During the second debate of the BUSU executive elections on Feb. 4 in the Guernsey Market, members of the Food Affordability for Students Today (FAST) group held a demonstration for affordable food.
“This was one of the most crucial events for our cause,” said Peter Henen, a member of FAST, in an interview with The Brock Press. “We knew that it was going to create controversy.”
While the Board of Directors candidates were holding their debate, specifically while Alyssa Berardocco was speaking, a commotion began at the bottom of the stairs leading into Market. What appeared to be two students yelling was in fact a staged argument between two FAST members, one who represented the students, and the other Sodexo, the contracted food service provider on campus. Other group members joined the scene in a flash-mob style and began to chant “food affordability” to the accompaniment of a djembe drum.
The demonstration was soon broken up and dissolved and the election debates continued as normal. The discussion surrounding the protest continued on social media, however.
“In order to bring about change, you need to start meaningful conversation,” said Henen. “After the [demonstrations] people started building a stronger opinion about FAST and the issue [of food affordability].”
The conversations on social media were both negative and positive in nature, as some online users agreed with the actions taken by FAST, while others disagreed.
“Shout out to the people protesting at market. The food is way too expensive as it is,” read one anonymous post on Yik Yak.
“Brock FAST Group – The ‘protest’ that you demonstrated today during the BUSU debate was absolutely pathetic. You did no justice for your cause, and it was a complete embarrassment. As much as we all want better food prices at Brock, there’s a better way of addressing this situation,” remarked another anonymous user on the “Brock Spotted” Facebook page.
Henen later went to BUSU and John Pappas, the Chief Returning Officer (CRO) and organizer of the debates, with a statement that he wished to read at the third elections debate held on Feb. 8.
“We wanted to present an apology. If it had said what [BUSU] wanted it to say, they would’ve let us say it,” claimed Henen.
The statement of the FAST group “apologized for the unintended chaos” and then went on to comment on some of the past international scandals that Sodexo had faced as well as the fact that other universities had broken their contract with the company. The statement finished by saying that the students’ union needed to step up and stand in solidarity with students “against Sodexo and against financial abuse.”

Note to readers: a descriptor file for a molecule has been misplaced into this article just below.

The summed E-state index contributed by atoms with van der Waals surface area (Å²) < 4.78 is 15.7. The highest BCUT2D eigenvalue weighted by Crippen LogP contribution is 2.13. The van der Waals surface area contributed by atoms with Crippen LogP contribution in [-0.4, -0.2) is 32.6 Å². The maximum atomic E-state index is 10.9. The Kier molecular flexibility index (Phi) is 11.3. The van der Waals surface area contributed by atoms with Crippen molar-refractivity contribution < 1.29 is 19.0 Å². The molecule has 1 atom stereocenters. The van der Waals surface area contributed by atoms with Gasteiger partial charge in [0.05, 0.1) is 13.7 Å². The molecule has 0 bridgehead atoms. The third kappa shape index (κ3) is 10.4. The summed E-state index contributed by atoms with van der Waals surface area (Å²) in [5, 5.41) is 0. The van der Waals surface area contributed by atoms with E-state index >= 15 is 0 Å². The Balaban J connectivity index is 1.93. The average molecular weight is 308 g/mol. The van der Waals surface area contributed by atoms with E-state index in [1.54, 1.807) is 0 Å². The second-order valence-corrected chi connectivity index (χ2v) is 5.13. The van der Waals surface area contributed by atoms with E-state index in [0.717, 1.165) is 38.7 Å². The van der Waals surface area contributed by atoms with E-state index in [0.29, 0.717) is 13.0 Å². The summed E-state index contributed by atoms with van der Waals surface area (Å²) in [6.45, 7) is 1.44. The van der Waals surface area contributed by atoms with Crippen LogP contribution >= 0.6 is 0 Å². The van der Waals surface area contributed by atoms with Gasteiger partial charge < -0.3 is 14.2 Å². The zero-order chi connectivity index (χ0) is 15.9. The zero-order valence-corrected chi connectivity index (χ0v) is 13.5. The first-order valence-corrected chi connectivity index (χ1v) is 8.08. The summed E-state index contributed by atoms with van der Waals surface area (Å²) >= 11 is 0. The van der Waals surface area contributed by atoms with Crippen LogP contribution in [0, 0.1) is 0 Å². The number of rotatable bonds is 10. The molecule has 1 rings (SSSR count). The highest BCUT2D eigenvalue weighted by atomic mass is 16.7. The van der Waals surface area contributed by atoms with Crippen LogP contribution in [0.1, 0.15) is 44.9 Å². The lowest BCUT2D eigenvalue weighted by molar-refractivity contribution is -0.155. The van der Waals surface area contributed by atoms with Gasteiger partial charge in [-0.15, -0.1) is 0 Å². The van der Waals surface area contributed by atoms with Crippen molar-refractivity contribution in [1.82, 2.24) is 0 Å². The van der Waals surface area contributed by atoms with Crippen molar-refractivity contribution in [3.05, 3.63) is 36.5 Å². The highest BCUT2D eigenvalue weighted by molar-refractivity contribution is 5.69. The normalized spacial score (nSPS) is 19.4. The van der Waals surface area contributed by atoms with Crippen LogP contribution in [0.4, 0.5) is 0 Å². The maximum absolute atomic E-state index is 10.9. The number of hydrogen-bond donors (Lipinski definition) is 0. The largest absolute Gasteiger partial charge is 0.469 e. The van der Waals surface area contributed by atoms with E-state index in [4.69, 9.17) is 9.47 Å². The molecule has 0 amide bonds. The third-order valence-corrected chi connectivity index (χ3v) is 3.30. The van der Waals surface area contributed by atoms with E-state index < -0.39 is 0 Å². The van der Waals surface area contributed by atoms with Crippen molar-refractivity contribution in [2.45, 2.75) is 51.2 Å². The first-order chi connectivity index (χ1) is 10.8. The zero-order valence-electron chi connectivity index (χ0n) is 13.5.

In a statement to The Brock Press, Pappas said that he declined to let them present the statement because it was not an actual apology and that the debate was not for that purpose.
“Students do have the right to express themselves, but not at an executive debate when we’re already pressed for time,” said Pappas.
In the meantime, the FAST group has started to circulate a petition for Brock’s Board of Trustees. Signees of the petition state that “I am a current, faculty, employee, or staff of Brock University. I believe the food services provided by Sodexo do not meet the needs of the students of Brock University. Herein I agree the food service provider Sodexo, should be exempted of their duties at Brock University.”
“We hope that the university administration takes this voice with sincere consideration,” said Henen.
“We prefer a peaceful method; we don’t want to create a negative image of Brock.”
The idea for the FAST group was initiated by Henen in his second year at Brock. There are no executives in the structure of the group; all ideas are presented and executed by the members as a whole. The main goal of the group’s campaigns is to remove Sodexo from the campus.
“It’s no longer just about food affordability, it’s about the ethics and how the system runs,” said Henen. “It can be changed, but that’s easily overlooked because the road to change is not a smooth one.”